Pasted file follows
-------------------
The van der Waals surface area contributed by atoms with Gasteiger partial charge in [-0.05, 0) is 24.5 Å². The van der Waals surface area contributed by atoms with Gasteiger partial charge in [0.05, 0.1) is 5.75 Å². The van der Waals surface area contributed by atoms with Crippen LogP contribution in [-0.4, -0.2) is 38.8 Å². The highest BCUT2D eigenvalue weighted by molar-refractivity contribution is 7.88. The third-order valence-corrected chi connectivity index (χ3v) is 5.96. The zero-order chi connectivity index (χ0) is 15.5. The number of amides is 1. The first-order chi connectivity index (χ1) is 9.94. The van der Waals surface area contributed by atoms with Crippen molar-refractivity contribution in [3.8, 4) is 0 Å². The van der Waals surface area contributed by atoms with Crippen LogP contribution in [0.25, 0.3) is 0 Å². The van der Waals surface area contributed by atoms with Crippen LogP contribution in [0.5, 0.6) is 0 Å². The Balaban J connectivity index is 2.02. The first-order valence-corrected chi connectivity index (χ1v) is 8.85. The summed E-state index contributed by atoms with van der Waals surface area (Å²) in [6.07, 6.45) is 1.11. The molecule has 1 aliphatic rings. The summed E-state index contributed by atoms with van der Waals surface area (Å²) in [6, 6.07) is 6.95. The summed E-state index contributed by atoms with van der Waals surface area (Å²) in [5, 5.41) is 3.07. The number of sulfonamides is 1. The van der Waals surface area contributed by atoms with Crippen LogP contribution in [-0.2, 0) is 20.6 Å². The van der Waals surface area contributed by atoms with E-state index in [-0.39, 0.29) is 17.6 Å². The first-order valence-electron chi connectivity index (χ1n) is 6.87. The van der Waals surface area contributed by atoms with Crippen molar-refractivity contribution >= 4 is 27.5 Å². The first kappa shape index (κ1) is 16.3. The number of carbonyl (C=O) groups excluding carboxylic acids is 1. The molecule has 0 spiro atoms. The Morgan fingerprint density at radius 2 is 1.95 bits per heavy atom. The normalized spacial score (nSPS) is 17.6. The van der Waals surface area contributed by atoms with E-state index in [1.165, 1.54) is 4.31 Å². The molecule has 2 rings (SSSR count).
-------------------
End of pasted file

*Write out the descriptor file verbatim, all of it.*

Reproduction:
The van der Waals surface area contributed by atoms with Gasteiger partial charge in [-0.05, 0) is 24.5 Å². The van der Waals surface area contributed by atoms with Gasteiger partial charge in [0.05, 0.1) is 5.75 Å². The van der Waals surface area contributed by atoms with Crippen LogP contribution in [-0.4, -0.2) is 38.8 Å². The highest BCUT2D eigenvalue weighted by molar-refractivity contribution is 7.88. The third-order valence-corrected chi connectivity index (χ3v) is 5.96. The zero-order chi connectivity index (χ0) is 15.5. The number of amides is 1. The first-order chi connectivity index (χ1) is 9.94. The van der Waals surface area contributed by atoms with Crippen molar-refractivity contribution in [3.8, 4) is 0 Å². The van der Waals surface area contributed by atoms with Crippen LogP contribution in [0.25, 0.3) is 0 Å². The van der Waals surface area contributed by atoms with Crippen LogP contribution in [0.5, 0.6) is 0 Å². The Balaban J connectivity index is 2.02. The first-order valence-corrected chi connectivity index (χ1v) is 8.85. The summed E-state index contributed by atoms with van der Waals surface area (Å²) in [6.07, 6.45) is 1.11. The molecule has 1 aliphatic rings. The summed E-state index contributed by atoms with van der Waals surface area (Å²) in [6, 6.07) is 6.95. The summed E-state index contributed by atoms with van der Waals surface area (Å²) in [5, 5.41) is 3.07. The number of sulfonamides is 1. The van der Waals surface area contributed by atoms with Crippen LogP contribution in [-0.2, 0) is 20.6 Å². The van der Waals surface area contributed by atoms with E-state index in [-0.39, 0.29) is 17.6 Å². The first-order valence-electron chi connectivity index (χ1n) is 6.87. The van der Waals surface area contributed by atoms with Crippen molar-refractivity contribution >= 4 is 27.5 Å². The first kappa shape index (κ1) is 16.3. The number of carbonyl (C=O) groups excluding carboxylic acids is 1. The molecule has 0 spiro atoms. The Morgan fingerprint density at radius 2 is 1.95 bits per heavy atom. The normalized spacial score (nSPS) is 17.6. The van der Waals surface area contributed by atoms with E-state index in [1.165, 1.54) is 4.31 Å². The molecule has 2 rings (SSSR count).